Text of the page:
This article needs additional citations for verification .(March 2012)
Lubaba bint al-Harith
|Died||c. 650 CE|
|Spouse||Abbas ibn Abd al-Muttalib|
|Known for||Female companion of the prophet Muhammad|
Lubaba bint al-Harith (Arabic : لبابة بنت الحارث) (died c. 650), also known as Umm Fadl, was a prominent early Muslim. Two of her sisters, Maymuna bint al-Harith and Zaynab bint Khuzayma, became wives of Muhammad.
Lubaba was a member of the Hilal tribe, a branch of the Banu 'Amir who were prominent in Mecca. (This tribe was distinct from the Quraysh.)
Her father was Al-Harith ibn Hazan ibn Jubayr ibn Al-Hazm ibn Rubiya ibn Abdullah ibn Hilal ibn Amer ibn Saasaa Al-Hilali and her mother was Hind bint Awf ibn Zuhayr ibn Al-Harith.Lubaba had two brothers and a sister from this marriage, and her father also had three daughters by another wife, while her mother had one son by a former husband. Al-Harith died while Lubaba was still a child, and Hind then married Khuzayma ibn Al-Harith Al-Hilali. This marriage produced one daughter but was short-lived, and Hind next married Umays ibn Ma'ad Al-Khathmi, by whom she had three further children.
Lubaba married Abbas ibn Abd-al-Muttalib al-Hashimi, who was an uncle of Muhammad. The union produced seven children: Al-Fadl, Abdullah, Ubaydullah, Quthum, Mabad, Abdur-Rahman and Umm Habib.Abbas also had five children by his other wives.
Lubaba claimed to be the second woman to convert to Islam, the same day as her close friend Khadijah. She and her sisters were very prominent in the early Muslim community. Muhammad commented on their family effort: "The faithful sisters are Asma and Salma, daughters of Umays, and Lubaba and Maymuna, daughters of Al-Harith."
Abbas had kept his Islam secret in 622, so he and Lubaba remained in Mecca when other Muslims emigrated to Medina.
When the news of the Meccan defeat at the Battle of Badr arrived in Mecca in 624, there was general consternation; but Abbas's Muslim freedman, Abu Rafi, could not contain his joy. Abbas's brother Abu Lahab was so furious that he assaulted Abu Rafi, knocking him to the ground and then kneeling on top of him to continue beating him. Several able-bodied men witnessed or were in calling distance of this attack, but it was Lubaba who grabbed a tent-pole and cracked it across Abu Lahab’s head, asking, “Do you think it’s all right to attack him because Abbas is absent?” Abu Lahab's head was split open, exposing his skull; When he died a week later, it was said to be of an infection, ulcer, or the plague.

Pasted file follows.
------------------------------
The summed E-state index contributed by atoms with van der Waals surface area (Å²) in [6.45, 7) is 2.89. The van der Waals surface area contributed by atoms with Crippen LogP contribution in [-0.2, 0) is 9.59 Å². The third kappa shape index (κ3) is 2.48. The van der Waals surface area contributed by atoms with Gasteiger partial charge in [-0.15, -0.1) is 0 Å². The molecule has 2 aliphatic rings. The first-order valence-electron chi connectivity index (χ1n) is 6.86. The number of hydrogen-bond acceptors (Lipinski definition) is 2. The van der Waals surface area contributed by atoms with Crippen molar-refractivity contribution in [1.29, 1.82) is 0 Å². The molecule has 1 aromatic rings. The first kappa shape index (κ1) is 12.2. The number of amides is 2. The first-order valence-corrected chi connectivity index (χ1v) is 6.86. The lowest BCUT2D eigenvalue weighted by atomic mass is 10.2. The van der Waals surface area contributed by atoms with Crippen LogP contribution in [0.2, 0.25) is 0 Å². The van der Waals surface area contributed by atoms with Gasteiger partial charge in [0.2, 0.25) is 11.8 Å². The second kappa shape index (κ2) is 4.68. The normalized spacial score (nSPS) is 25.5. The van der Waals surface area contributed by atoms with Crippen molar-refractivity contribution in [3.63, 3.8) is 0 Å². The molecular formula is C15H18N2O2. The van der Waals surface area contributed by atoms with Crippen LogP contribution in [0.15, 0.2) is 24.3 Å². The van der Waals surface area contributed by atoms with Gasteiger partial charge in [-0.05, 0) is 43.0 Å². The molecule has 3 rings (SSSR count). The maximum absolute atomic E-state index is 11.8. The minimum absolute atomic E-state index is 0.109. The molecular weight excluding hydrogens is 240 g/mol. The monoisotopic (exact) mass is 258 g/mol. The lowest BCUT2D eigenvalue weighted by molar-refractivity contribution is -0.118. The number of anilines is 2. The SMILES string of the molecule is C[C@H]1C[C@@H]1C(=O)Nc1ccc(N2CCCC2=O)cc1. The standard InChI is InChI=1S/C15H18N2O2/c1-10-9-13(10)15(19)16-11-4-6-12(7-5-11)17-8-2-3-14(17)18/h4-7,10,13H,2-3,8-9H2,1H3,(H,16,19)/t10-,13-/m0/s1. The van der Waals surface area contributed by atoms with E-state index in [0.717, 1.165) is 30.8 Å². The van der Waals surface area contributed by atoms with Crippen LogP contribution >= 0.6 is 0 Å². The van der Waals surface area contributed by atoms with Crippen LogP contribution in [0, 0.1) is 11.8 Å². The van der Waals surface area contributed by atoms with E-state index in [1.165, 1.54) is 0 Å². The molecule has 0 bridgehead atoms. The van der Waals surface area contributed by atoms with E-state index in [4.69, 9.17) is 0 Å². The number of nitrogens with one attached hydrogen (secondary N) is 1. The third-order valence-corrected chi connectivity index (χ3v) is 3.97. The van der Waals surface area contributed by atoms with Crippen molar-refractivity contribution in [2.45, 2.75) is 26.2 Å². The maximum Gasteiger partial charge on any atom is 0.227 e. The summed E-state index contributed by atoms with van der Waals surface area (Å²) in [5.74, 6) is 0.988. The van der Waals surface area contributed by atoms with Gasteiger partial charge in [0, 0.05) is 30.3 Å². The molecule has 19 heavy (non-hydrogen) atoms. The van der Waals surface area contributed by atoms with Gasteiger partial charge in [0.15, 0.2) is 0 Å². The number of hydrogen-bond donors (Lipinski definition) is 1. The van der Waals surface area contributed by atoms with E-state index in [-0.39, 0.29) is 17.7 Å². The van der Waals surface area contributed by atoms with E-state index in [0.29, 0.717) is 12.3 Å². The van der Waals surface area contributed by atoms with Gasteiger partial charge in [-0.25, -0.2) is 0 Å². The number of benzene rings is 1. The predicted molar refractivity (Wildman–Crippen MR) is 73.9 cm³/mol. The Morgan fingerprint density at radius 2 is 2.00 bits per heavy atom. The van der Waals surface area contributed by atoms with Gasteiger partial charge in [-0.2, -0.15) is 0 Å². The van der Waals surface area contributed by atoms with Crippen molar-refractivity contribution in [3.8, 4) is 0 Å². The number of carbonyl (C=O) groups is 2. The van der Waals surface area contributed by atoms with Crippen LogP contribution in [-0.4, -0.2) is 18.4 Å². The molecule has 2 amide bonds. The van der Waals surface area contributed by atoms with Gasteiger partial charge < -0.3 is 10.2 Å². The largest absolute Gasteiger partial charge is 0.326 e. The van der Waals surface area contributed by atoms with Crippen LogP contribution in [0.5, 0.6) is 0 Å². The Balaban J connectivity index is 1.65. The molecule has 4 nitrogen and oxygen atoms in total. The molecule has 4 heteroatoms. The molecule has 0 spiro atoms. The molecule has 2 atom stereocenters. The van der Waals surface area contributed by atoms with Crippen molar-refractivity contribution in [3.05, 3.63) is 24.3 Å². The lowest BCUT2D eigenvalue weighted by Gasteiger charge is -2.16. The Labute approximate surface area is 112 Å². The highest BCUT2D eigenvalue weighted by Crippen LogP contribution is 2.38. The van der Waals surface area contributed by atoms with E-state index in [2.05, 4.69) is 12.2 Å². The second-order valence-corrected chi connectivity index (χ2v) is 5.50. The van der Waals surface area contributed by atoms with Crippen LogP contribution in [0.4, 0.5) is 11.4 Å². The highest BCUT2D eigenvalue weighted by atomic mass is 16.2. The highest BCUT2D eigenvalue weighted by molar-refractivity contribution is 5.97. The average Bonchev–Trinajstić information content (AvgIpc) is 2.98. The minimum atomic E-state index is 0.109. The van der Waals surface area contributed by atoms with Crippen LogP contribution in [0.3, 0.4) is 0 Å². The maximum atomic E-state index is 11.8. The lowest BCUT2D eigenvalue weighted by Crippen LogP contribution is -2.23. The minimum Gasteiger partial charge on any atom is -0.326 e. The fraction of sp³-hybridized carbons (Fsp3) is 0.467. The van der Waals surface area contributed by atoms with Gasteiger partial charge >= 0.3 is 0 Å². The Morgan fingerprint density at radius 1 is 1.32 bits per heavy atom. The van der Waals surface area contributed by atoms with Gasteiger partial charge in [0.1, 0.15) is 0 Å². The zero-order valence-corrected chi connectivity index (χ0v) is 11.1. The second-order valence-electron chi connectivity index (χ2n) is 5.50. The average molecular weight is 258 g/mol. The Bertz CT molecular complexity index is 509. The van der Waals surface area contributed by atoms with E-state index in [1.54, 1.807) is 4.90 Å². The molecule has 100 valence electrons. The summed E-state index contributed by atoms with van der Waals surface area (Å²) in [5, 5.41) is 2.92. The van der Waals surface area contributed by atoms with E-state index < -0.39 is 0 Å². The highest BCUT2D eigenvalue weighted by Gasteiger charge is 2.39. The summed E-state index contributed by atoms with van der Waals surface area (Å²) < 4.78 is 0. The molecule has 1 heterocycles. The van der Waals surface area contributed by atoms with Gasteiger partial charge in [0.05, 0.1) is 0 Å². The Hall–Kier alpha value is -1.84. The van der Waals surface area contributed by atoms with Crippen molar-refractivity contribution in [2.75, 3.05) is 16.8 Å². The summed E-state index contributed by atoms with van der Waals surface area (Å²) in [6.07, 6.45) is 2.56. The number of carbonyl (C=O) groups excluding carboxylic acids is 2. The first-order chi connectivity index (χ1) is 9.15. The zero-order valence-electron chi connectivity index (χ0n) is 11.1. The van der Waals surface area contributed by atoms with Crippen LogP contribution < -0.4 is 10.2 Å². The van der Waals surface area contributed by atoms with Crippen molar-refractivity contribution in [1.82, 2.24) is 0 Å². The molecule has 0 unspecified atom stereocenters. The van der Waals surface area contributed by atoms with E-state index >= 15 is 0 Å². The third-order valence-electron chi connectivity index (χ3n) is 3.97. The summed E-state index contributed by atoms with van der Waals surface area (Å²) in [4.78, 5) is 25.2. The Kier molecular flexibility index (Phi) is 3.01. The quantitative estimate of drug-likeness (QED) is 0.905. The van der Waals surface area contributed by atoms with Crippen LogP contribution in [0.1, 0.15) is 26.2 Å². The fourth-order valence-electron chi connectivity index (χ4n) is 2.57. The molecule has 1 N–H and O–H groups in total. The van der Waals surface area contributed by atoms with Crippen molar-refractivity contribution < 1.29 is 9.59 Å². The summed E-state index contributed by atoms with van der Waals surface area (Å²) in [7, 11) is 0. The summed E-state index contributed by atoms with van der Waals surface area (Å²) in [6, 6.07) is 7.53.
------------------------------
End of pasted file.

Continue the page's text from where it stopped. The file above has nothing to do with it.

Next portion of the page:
A few months later, Lubaba was the subject of a love-song by the Jewish poet Ka'b ibn al-Ashraf.
Are you off without stopping in the valley
and leaving Umm Fadl in Mecca?
Out would come what she bought from the pedlar,
her bottles, henna and hair-dye.
What lies between elbow and ankle is in motion
when she tries to stand up and does not.
Like Umm Hakim when she was with us,
the bond between us strong and unbreakable.
She is the one Amirite who bewitches my heart,
and if she wished, she could cure my sickness.
The glory of women and of a people is their father,
a people held in honour, true to their oath.
Never did I see the sun rise at night till I saw her
display herself to us in the darkness of the night!
The song is almost certainly sarcastic, as the Amir tribe were Ka'b's traditional enemies and, in his perception, the reverse of "honourable" or "trustworthy". The reference to pedlar's products in the third and fourth lines, and to wobbling flesh in the fifth and sixth, presumably indicates that Lubaba was plump, painted and middle-aged (although she was probably under thirty).